About Storage and the Cost of Peaking Power

Here is an article that suggests that 20% of the cost of electricity comes from operating peakers 100 hours per year i.e. about 1% of the time.  In other words, peakers are at about 6X the price of regular power.  Those who oppose renewables often point to the high cost of storage and compare it to baseload power.  However the proper comparison is to peaking power plants.  This is true particularly for power markets such as Texas where the storage would be utilized to ride through intermittent cloudiness during the day and during the overlap times when the sun is going down but wind has not yet picked up.

It should be pointed out that Texas has sufficient renewable potential that it could power the country on an energy basis.  And as they build power lines out to their highest capacity factor regions they offer a wind resource that is remarkably predictable and reliable.  Texas could easily become a major exporter of electricity.

Solar City on Grid Backup efforts:

Study comparing peakers and storage.

This entry was posted in EV PEV, New Energy Paradigm, Path to a New Paradigm, Storage and tagged , , , , . Bookmark the permalink.

3 Responses to About Storage and the Cost of Peaking Power

  1. Bas Gresnigt says:

    Clayton, At the link I read: “…utilities actively reward customers who agree to slightly turn down their air-conditioner or electric water heater for a handful of short intervals on hot days.”

    Utilities can reach even better results if they stimulate / reward rooftop PV-solar owners to install batteries that can supply during e.g. 6hrs. That would flatten the late afternoon peak almost completely. So households with PV in Germany get a 30% investment subsidy on such batteries.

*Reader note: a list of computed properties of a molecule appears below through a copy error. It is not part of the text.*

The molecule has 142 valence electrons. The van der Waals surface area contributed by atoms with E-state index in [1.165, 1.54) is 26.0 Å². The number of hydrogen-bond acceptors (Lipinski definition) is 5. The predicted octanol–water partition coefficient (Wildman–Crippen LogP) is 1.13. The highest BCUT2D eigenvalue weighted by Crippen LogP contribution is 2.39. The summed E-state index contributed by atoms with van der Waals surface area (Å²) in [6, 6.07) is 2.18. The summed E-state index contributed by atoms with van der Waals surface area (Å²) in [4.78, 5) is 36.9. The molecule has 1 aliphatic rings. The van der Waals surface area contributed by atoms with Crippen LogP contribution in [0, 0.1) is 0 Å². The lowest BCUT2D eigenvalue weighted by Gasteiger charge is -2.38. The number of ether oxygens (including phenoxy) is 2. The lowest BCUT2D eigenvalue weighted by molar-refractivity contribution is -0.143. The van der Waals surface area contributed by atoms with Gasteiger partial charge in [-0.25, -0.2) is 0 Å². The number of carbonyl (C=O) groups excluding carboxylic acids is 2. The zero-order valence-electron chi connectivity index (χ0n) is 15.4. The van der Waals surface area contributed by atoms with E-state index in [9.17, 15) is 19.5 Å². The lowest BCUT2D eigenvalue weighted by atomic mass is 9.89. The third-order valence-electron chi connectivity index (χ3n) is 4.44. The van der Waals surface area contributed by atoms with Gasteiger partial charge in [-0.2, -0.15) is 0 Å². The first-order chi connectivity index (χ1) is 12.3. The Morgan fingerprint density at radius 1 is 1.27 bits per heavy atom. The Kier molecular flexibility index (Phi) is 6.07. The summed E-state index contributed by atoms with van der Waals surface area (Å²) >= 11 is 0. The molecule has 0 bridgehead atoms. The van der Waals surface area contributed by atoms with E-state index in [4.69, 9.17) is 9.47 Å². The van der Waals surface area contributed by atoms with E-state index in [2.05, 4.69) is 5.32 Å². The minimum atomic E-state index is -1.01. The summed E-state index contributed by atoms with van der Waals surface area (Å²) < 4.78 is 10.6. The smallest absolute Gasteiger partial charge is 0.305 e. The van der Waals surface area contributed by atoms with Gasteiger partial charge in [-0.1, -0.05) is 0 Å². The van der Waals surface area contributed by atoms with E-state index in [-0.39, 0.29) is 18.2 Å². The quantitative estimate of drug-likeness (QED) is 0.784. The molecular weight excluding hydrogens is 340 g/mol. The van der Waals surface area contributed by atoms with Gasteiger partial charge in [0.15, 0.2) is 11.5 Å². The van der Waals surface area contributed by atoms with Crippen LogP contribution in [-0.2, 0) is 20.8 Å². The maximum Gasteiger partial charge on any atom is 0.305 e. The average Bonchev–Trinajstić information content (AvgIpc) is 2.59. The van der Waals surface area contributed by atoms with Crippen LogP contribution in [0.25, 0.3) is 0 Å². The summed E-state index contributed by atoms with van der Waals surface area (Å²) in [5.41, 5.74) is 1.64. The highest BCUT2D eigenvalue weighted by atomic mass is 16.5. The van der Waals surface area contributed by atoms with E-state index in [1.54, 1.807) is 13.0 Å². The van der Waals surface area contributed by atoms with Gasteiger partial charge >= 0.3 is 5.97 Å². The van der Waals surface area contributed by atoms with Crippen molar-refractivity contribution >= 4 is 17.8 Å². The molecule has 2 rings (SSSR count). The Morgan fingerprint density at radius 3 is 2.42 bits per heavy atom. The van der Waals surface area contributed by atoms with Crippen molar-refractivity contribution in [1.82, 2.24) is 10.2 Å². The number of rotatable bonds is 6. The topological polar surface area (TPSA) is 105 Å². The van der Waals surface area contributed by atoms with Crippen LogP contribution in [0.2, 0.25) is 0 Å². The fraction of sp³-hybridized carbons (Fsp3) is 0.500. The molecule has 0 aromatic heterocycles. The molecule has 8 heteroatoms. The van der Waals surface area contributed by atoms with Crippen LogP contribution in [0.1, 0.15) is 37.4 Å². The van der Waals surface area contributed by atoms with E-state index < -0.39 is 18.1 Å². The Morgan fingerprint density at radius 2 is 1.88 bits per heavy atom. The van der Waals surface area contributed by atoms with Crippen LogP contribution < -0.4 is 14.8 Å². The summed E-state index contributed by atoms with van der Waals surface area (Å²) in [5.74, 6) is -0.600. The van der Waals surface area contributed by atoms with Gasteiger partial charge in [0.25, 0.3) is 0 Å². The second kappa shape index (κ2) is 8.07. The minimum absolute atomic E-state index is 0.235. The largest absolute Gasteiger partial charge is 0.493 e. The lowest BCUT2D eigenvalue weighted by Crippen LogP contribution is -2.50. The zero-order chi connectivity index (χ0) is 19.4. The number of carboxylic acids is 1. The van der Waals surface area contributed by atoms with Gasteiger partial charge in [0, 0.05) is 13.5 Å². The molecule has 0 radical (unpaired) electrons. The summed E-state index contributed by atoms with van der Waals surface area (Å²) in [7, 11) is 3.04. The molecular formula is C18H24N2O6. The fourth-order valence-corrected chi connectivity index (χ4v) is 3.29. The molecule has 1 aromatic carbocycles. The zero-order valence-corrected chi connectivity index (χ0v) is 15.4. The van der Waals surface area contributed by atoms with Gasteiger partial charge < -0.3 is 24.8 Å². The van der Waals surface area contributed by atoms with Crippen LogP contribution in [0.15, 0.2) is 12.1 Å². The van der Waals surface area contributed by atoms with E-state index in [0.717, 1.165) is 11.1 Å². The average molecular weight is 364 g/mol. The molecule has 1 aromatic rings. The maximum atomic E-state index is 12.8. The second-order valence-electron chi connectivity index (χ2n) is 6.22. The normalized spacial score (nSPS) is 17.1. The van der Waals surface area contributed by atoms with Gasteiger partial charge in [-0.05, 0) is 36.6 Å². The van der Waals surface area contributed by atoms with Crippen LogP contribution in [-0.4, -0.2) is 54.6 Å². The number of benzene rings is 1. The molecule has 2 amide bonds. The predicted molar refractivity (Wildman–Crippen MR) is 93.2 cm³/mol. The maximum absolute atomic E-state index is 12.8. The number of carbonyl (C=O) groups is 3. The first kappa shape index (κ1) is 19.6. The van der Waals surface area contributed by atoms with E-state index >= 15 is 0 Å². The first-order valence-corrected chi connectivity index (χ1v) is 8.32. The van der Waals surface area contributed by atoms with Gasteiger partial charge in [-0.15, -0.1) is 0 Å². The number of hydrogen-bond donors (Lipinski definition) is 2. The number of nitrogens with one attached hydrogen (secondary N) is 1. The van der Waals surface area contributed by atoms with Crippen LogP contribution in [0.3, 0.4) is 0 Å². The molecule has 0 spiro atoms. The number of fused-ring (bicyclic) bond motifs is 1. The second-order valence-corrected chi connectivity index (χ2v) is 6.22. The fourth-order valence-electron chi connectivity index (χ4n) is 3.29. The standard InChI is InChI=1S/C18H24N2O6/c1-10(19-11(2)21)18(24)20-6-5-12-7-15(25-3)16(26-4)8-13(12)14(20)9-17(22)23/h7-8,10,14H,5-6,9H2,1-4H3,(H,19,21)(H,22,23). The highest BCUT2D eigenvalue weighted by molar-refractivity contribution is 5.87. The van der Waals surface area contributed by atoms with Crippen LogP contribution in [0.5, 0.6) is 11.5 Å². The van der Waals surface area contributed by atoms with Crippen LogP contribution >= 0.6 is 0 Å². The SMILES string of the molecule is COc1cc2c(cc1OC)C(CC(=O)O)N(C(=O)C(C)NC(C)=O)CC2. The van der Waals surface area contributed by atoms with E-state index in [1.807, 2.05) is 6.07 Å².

Why do US utilities not the same? Why is the South-California utility even obstructing the installation of such batteries?

    Btw. The link to your page isn’t working.

    Kind regards, Bas


    • Enoch1680 says:

      Thanks Bas,
      I had left the post in Private mode because I did not have time to go over it and word it more carefully. I still haven’t had time but have removed the privacy so that people can get the general idea and access the link.


  2. Bas Gresnigt says:

    Thanks for your reply!
    I checked the statement: “… 20% of the cost of electricity comes from operating peakers … about 1% of the time.”.
    Seems to me only unfunded hope by Deluney who has to sell his smart grid.
    – Just check at the Amsterdam exchange (https://www.apxgroup.com/). No such spikes for such long periods. Neither in NL nor in UK. While the UK market is tight (little generation capacity) as also shown by the ~20% higher whole sale prices there (our UK interconnection is fully utilized by export to UK).
    – Some years ago I read a Fraunhofer report. High peak prices did occur but only very short and rare (~30minutes; near always at intra-day trading, hence only low volumes).

    The report concluded that those high peak prices had only marginal influence on the average whole sale price. So even much less on consumer prices. Hence may be 2%.

    Assume they are now extremely rare in Germany due to their over-capacity (that overcapacity hardly affects our peak prices as the interconnection with Germany is near always 100% utiliised for import of German electricity). You can check their electricity prices at the Leipzig exchange.

    Don’t know reliable data for USA as I don’t know a well functioning whole sale market in USA?
    Most utilities in USA still seem to be monopoly’s that even run the grid. How bad can you organize things? Also shown by the ~10times lower reliability of electricity supply (while for USA only not counting outages due to extremely bad weather).


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